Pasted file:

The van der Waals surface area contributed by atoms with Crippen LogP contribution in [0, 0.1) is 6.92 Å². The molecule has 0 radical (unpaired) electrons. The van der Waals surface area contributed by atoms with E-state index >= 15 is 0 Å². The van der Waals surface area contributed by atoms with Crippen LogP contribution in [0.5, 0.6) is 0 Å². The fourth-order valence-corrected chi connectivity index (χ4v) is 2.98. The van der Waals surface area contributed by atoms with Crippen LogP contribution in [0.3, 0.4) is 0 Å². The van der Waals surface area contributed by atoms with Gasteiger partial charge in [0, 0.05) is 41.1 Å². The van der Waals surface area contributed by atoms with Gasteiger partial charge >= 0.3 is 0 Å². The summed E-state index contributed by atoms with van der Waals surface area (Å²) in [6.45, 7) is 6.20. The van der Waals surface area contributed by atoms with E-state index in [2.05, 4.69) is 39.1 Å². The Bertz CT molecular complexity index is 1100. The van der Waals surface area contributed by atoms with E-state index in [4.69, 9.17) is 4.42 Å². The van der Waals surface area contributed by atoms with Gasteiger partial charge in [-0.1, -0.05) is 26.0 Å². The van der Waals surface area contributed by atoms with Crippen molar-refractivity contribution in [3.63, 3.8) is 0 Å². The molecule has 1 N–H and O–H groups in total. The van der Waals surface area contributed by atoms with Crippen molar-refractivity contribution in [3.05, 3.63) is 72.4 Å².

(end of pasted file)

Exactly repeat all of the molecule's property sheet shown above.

The van der Waals surface area contributed by atoms with Crippen LogP contribution in [0, 0.1) is 6.92 Å². The molecule has 0 radical (unpaired) electrons. The van der Waals surface area contributed by atoms with E-state index >= 15 is 0 Å². The van der Waals surface area contributed by atoms with Crippen LogP contribution in [0.5, 0.6) is 0 Å². The fourth-order valence-corrected chi connectivity index (χ4v) is 2.98. The van der Waals surface area contributed by atoms with Crippen LogP contribution in [0.3, 0.4) is 0 Å². The van der Waals surface area contributed by atoms with Gasteiger partial charge in [0, 0.05) is 41.1 Å². The van der Waals surface area contributed by atoms with Gasteiger partial charge >= 0.3 is 0 Å². The summed E-state index contributed by atoms with van der Waals surface area (Å²) in [6.45, 7) is 6.20. The van der Waals surface area contributed by atoms with E-state index in [2.05, 4.69) is 39.1 Å². The Bertz CT molecular complexity index is 1100. The van der Waals surface area contributed by atoms with E-state index in [4.69, 9.17) is 4.42 Å². The van der Waals surface area contributed by atoms with Gasteiger partial charge in [-0.1, -0.05) is 26.0 Å². The van der Waals surface area contributed by atoms with Crippen molar-refractivity contribution in [3.63, 3.8) is 0 Å². The molecule has 1 N–H and O–H groups in total. The van der Waals surface area contributed by atoms with Crippen molar-refractivity contribution in [3.05, 3.63) is 72.4 Å².